Written by Mark Clark, Associate Professor, Wetland Ecology with UF/IFAS Soil and Water Sciences Dept.
Tropical Storm Elsa passed 35 miles west of Cedar Key on July 7 with a peak wind gust of 49.6 kn. A maximum storm surge of 2.56’ ft occurred at almost the peak tide just after noon EST. Water levels reached 4.44 ft above MSL or a little over 3 ft above the mean high-water line.
Three living shorelines have now been constructed around Daughtry Bayou in Cedar Key. “Joe Rains Beach LS” was constructed in early 2017. Vegetation along that shoreline is dense and well established with extensive root structure. Two newer shorelines, “G Street LS” constructed in summer 2020 had additional wave protection added in late spring 2021 and “Airport Road LS” constructed in late fall 2020.
Despite having planted over 10,000 plants in the upper and lower saltmarsh zones, vegetation on G Street and Airport Road had only one growing season to become established. In addition, G Street and Airport Road locations are relatively exposed shorelines and had multiple lesser storm impacts over the past year from outer bands of Hurricane Sally, Tropical Storm Eta, and multiple winter cold fronts that create considerable wave energy out of the southwest, which these shorelines are most vulnerable to.
At Joe Rains Beach LS, where vegetation is well established, soils showed little or no evidence of erosion and vegetation was only temporarily laid down, but rarely uprooted. The low marsh at G Street LS and Airport Road LS were also minimally affected due to wave protection at lower water from Reef Prisms and Reef Balls. In contrast, the high marsh and adjacent dune at Airport Road LS had some significant erosion resulting in 3-5 horizontal feet of sand being lost along with Sea Oats, Seaside Goldenrod and Bitter Panicum. Additional erosion in the high marsh of both sites resulted in Saltmeadow Cordgrass being partially uprooted or lost.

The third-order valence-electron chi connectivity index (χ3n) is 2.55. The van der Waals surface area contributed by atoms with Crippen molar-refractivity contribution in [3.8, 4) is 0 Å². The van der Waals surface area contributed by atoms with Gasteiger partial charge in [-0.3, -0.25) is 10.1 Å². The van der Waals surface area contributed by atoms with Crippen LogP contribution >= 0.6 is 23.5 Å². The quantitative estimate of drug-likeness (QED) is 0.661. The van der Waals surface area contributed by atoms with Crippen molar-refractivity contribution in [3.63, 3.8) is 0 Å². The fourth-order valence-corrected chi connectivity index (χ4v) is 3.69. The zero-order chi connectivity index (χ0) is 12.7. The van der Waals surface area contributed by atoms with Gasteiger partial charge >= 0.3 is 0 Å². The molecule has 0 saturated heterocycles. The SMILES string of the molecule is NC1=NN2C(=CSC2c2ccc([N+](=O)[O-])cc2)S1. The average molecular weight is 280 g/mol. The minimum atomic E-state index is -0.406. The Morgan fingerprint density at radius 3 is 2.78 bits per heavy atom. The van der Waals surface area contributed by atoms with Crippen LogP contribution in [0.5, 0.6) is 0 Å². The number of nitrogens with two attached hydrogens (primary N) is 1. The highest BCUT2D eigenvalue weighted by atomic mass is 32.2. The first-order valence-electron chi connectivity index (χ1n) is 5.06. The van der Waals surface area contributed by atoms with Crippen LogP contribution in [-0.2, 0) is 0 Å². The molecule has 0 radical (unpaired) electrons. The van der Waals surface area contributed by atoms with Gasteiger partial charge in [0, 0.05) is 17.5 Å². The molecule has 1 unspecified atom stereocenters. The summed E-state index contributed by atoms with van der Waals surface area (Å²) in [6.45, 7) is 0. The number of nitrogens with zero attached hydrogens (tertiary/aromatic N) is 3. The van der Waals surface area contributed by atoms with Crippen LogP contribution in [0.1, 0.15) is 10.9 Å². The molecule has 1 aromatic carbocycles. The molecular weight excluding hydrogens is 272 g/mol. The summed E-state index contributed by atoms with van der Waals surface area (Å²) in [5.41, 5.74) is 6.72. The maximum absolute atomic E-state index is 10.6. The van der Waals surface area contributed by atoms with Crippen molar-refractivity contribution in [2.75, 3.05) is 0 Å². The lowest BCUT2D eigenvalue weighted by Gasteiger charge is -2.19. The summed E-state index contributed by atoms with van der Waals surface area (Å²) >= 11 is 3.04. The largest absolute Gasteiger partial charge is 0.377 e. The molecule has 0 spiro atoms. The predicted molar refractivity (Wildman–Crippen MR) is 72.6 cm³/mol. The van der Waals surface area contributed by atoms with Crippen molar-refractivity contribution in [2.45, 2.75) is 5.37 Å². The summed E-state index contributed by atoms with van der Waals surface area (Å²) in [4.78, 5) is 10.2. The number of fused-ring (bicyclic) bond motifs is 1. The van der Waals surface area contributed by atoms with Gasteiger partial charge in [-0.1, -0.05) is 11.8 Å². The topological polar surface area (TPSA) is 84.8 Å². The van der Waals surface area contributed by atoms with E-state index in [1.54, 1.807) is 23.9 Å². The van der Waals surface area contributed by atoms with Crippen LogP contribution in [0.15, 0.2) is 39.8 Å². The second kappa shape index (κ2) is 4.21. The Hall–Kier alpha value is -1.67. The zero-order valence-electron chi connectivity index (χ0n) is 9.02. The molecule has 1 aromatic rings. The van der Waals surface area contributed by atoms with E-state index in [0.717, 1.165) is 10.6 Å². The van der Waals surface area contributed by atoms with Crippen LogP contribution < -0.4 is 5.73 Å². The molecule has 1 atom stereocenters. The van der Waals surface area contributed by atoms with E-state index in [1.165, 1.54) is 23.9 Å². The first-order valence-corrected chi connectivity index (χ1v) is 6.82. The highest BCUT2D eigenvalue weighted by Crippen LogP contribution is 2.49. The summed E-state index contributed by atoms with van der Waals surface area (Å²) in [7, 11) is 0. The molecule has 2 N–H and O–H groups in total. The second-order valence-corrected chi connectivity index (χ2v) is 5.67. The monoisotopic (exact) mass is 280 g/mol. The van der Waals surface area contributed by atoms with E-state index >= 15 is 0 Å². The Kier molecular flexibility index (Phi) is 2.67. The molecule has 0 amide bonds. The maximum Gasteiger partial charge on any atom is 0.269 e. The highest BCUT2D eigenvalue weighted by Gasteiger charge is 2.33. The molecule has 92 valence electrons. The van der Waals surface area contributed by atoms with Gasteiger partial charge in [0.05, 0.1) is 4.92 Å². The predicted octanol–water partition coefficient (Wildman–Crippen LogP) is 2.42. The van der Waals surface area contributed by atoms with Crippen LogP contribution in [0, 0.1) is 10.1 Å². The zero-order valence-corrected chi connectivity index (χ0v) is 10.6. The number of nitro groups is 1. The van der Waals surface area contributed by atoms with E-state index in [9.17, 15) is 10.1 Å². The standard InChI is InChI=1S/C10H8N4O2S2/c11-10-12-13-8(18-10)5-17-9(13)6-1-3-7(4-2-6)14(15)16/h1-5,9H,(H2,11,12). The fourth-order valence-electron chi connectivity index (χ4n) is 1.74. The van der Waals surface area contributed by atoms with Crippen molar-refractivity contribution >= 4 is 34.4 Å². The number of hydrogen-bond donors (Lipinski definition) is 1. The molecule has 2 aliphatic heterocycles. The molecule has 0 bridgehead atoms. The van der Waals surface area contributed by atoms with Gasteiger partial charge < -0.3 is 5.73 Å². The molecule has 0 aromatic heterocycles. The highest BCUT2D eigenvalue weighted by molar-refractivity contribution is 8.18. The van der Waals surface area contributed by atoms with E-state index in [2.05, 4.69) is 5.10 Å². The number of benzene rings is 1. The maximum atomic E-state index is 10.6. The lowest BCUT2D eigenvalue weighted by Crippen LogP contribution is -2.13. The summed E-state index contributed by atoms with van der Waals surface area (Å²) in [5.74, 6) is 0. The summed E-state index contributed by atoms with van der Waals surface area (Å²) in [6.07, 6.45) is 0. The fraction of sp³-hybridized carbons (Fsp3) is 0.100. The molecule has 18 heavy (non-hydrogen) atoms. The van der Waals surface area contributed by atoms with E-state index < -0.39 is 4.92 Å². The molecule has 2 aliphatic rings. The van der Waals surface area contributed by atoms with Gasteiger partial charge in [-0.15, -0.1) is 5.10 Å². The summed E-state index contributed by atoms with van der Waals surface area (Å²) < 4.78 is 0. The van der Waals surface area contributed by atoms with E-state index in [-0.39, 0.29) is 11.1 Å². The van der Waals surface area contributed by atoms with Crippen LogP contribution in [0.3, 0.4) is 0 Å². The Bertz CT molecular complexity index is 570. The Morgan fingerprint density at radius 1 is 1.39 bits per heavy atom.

Despite some loss of vegetation and sand along the G Street and Airport Road Living Shorelines, rooted vegetation is beginning to recover, and additional plantings are planned to fill in the area where the dune eroded. Most importantly, the “toe” of the concrete apron adjacent to the roads was still well protected and is the underlying goal of these living shorelines to protect coastal infrastructure. In addition, although some vegetation and sand were lost, habitat for fiddler crabs, horseshoe crab nesting, birds, fish and many other species continues, which is the added benefit of a living shoreline, to provide infrastructure protection while promoting and enhancing ecosystem services.